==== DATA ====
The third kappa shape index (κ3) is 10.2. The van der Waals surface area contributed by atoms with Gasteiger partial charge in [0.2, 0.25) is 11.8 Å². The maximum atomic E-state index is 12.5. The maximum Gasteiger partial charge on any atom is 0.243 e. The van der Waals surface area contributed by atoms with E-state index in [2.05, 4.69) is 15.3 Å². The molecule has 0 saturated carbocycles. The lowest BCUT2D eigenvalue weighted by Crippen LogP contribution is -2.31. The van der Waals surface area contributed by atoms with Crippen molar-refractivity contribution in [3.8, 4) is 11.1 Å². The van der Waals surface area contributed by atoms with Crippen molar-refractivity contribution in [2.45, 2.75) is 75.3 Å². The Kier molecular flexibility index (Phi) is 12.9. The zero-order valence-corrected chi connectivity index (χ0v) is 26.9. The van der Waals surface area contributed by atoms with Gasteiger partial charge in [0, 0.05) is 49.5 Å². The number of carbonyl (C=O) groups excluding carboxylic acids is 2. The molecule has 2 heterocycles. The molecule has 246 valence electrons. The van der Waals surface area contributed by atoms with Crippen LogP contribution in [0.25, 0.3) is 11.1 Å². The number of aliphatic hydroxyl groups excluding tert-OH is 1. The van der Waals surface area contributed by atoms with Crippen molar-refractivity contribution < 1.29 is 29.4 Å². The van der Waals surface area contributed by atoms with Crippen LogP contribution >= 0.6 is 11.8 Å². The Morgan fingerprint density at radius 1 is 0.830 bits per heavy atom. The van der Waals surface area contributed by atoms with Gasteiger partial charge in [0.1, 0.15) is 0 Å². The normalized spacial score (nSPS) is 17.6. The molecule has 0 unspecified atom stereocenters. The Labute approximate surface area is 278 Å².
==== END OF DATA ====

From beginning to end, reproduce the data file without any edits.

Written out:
The third kappa shape index (κ3) is 10.2. The van der Waals surface area contributed by atoms with Gasteiger partial charge in [0.2, 0.25) is 11.8 Å². The maximum atomic E-state index is 12.5. The maximum Gasteiger partial charge on any atom is 0.243 e. The van der Waals surface area contributed by atoms with E-state index in [2.05, 4.69) is 15.3 Å². The molecule has 0 saturated carbocycles. The lowest BCUT2D eigenvalue weighted by Crippen LogP contribution is -2.31. The van der Waals surface area contributed by atoms with Crippen molar-refractivity contribution in [3.8, 4) is 11.1 Å². The van der Waals surface area contributed by atoms with Crippen molar-refractivity contribution in [2.45, 2.75) is 75.3 Å². The Kier molecular flexibility index (Phi) is 12.9. The zero-order valence-corrected chi connectivity index (χ0v) is 26.9. The van der Waals surface area contributed by atoms with Gasteiger partial charge in [0, 0.05) is 49.5 Å². The number of carbonyl (C=O) groups excluding carboxylic acids is 2. The molecule has 2 heterocycles. The molecule has 246 valence electrons. The van der Waals surface area contributed by atoms with Crippen LogP contribution in [0.25, 0.3) is 11.1 Å². The number of aliphatic hydroxyl groups excluding tert-OH is 1. The van der Waals surface area contributed by atoms with Crippen molar-refractivity contribution < 1.29 is 29.4 Å². The van der Waals surface area contributed by atoms with Crippen LogP contribution >= 0.6 is 11.8 Å². The Morgan fingerprint density at radius 1 is 0.830 bits per heavy atom. The van der Waals surface area contributed by atoms with Gasteiger partial charge in [0.1, 0.15) is 0 Å². The normalized spacial score (nSPS) is 17.6. The molecule has 0 unspecified atom stereocenters. The Labute approximate surface area is 278 Å².